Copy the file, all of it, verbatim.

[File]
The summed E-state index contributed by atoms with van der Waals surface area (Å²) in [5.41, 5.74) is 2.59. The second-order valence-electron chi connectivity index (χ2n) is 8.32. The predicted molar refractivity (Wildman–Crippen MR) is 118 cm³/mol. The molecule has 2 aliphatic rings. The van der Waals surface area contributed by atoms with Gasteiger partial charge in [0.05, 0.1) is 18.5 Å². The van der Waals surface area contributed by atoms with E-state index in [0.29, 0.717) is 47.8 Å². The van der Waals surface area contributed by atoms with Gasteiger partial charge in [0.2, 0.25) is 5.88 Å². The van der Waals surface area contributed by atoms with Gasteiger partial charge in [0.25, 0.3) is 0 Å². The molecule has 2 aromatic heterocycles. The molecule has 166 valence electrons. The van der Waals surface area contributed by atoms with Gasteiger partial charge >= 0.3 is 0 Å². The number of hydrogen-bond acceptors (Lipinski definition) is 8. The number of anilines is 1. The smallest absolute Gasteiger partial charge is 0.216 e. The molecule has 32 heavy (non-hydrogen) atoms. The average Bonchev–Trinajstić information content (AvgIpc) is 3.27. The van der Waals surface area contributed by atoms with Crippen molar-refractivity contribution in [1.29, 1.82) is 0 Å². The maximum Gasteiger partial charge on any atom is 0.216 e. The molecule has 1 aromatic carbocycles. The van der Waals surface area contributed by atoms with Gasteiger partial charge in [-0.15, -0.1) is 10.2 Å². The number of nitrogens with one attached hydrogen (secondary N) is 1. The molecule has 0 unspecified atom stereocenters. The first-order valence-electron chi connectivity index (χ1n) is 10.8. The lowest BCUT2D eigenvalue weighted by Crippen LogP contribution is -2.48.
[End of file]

The summed E-state index contributed by atoms with van der Waals surface area (Å²) in [5.41, 5.74) is 2.59. The second-order valence-electron chi connectivity index (χ2n) is 8.32. The predicted molar refractivity (Wildman–Crippen MR) is 118 cm³/mol. The molecule has 2 aliphatic rings. The van der Waals surface area contributed by atoms with Gasteiger partial charge in [0.05, 0.1) is 18.5 Å². The van der Waals surface area contributed by atoms with E-state index in [0.29, 0.717) is 47.8 Å². The van der Waals surface area contributed by atoms with Gasteiger partial charge in [0.2, 0.25) is 5.88 Å². The van der Waals surface area contributed by atoms with Gasteiger partial charge in [0.25, 0.3) is 0 Å². The molecule has 2 aromatic heterocycles. The molecule has 166 valence electrons. The van der Waals surface area contributed by atoms with Gasteiger partial charge >= 0.3 is 0 Å². The number of hydrogen-bond acceptors (Lipinski definition) is 8. The number of anilines is 1. The smallest absolute Gasteiger partial charge is 0.216 e. The molecule has 32 heavy (non-hydrogen) atoms. The average Bonchev–Trinajstić information content (AvgIpc) is 3.27. The van der Waals surface area contributed by atoms with Crippen molar-refractivity contribution in [1.29, 1.82) is 0 Å². The maximum Gasteiger partial charge on any atom is 0.216 e. The molecule has 1 aromatic carbocycles. The van der Waals surface area contributed by atoms with Gasteiger partial charge in [-0.15, -0.1) is 10.2 Å². The number of nitrogens with one attached hydrogen (secondary N) is 1. The molecule has 0 unspecified atom stereocenters. The first-order valence-electron chi connectivity index (χ1n) is 10.8. The lowest BCUT2D eigenvalue weighted by Crippen LogP contribution is -2.48.